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Changing the clock with verbena macarons and hot tea

In the last couple of weeks in and around Paris we’ve had beautifully sunny Autumnal scenes, but ever since the clocks went back this weekend it has turned to rain and well, just dreich scenes.

Dreich is a real Scottish word and there’s no other word quite like it which sums up the damp, dingy, dreary days that become shorter between now and the festive season for us poor souls in the Northern Hemisphere.  So don’t you think this calls us to pick ourselves up with pots of fragrant tea and Parisian macarons?

This cheery view from the kitchen window has been motivating. The diminishing leaves have had such brilliant greens and yellows, it’s as if someone had switched on a spotlight against the dark skies. You’ve guessed where I’m headed? Total inspiration for a double whammy of bright yellow lemon and green verbena macarons.

My verbena plant is surprisingly tougher in the cold than I thought. I love rubbing my fingers over a leaf and releasing its powerful lemony scent. In France we tend to use verbena leaves as a herbal infusion. Yes, I said these healthy words on a decadent macaron site. It could be worse: I could tell you what some of my French friends call herbal infusions, but this is a respectable site 🙂

One of the first changes I made when I came to Paris nearly (ah-hem) 20 years ago, was to do what the French did. I discovered that the French are so sensitive about drinking caffeinated drinks after dinner. In Scotland, I would be drinking mugs of coffee without batting an eyelid (no pun intended).

Everyone around me was drinking this trendy verveine (verbena) which has a heady lemony fragrance. As a student I started with the regular supermarket sachets until I discovered the dried leaves at my mother-in-law’s local market in Provence. I never looked back – until I recently discovered that I could simply get the plant. Once you try the real fresh leaves, there is no comparison. They are scrumptious infused in cream to make verbena ice-cream or crème brûlées.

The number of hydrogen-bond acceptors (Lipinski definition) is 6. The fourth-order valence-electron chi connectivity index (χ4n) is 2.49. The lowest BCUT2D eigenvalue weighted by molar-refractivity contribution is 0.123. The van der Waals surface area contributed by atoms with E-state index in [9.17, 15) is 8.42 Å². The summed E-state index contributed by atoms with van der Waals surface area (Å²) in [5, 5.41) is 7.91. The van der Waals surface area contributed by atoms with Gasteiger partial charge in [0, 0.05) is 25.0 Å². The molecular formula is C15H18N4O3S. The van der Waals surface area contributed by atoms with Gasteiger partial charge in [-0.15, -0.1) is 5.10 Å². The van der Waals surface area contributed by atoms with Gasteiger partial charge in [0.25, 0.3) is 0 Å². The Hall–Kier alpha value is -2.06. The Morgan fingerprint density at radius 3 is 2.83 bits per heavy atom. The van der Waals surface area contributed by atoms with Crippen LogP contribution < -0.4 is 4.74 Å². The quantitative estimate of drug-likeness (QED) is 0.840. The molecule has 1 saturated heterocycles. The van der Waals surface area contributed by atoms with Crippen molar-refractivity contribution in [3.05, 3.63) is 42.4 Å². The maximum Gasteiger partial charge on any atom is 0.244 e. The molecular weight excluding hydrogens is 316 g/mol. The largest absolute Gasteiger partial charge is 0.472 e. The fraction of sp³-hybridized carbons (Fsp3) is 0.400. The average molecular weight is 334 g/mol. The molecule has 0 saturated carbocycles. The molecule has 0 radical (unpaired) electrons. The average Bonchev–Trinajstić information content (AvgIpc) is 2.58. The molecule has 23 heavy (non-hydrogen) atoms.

The creamy zest of the lemon and verbena together is a real pick-me-up. I had to put some away in the freezer before the whole lot disappeared. That way when feeling healthy but decadent I can quickly defrost a few verbena-lemon macarons and serve with a pot of freshly infused verveine to finish off dinner. It gives a whole new meaning to sweet dreams.

In fitting with the dreich part and final browning leaves left hanging, I couldn’t resist making chocolate-caramel macarons to bring some golden warmth into the kitchen and to accompany a pot of hot Assam tea.

Early last December we had our first petit voile de neige.  I wonder if we’re going to have the same snowy treats this year?  So far, so good.

almond macarons in the snow

As this was one of my very first blog posts and nobody saw this (I mean nobody), I’m reposting this for you now.  That way, it may be a year old but at least it’s getting seen this time.

Unfortunately subscribers received the previous post before updating this afternoon. Apologies!  I’m no use at this technical part of the blog! Thanks for reading my previous blog posts and commenting. It means so much and makes it all feel worthwhile.

Jill xo